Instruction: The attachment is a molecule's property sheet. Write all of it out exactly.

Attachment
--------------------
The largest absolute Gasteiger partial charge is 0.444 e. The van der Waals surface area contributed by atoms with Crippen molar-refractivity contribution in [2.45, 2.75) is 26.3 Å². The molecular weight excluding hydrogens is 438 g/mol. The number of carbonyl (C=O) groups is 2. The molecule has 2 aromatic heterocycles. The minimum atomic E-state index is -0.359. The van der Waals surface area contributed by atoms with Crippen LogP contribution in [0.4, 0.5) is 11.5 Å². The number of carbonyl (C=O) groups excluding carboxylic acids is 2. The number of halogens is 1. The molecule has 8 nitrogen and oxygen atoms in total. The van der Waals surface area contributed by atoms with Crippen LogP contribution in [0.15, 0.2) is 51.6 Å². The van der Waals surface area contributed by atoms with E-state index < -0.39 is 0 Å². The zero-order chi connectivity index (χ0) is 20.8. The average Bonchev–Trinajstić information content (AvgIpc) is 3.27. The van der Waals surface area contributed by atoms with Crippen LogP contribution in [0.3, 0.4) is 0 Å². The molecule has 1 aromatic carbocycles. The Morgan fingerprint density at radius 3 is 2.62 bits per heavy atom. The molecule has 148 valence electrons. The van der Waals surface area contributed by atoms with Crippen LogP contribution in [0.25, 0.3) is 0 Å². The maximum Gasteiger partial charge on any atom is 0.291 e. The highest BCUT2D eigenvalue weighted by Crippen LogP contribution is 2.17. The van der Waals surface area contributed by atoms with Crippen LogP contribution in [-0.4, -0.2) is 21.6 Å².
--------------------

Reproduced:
The largest absolute Gasteiger partial charge is 0.444 e. The van der Waals surface area contributed by atoms with Crippen molar-refractivity contribution in [2.45, 2.75) is 26.3 Å². The molecular weight excluding hydrogens is 438 g/mol. The number of carbonyl (C=O) groups is 2. The molecule has 2 aromatic heterocycles. The minimum atomic E-state index is -0.359. The van der Waals surface area contributed by atoms with Crippen LogP contribution in [0.4, 0.5) is 11.5 Å². The number of carbonyl (C=O) groups excluding carboxylic acids is 2. The number of halogens is 1. The molecule has 8 nitrogen and oxygen atoms in total. The van der Waals surface area contributed by atoms with Crippen LogP contribution in [0.15, 0.2) is 51.6 Å². The van der Waals surface area contributed by atoms with E-state index < -0.39 is 0 Å². The zero-order chi connectivity index (χ0) is 20.8. The average Bonchev–Trinajstić information content (AvgIpc) is 3.27. The van der Waals surface area contributed by atoms with Crippen LogP contribution in [0.3, 0.4) is 0 Å². The molecule has 1 aromatic carbocycles. The Morgan fingerprint density at radius 3 is 2.62 bits per heavy atom. The molecule has 148 valence electrons. The van der Waals surface area contributed by atoms with Crippen LogP contribution in [0.25, 0.3) is 0 Å². The maximum Gasteiger partial charge on any atom is 0.291 e. The highest BCUT2D eigenvalue weighted by Crippen LogP contribution is 2.17. The van der Waals surface area contributed by atoms with Crippen LogP contribution in [-0.4, -0.2) is 21.6 Å².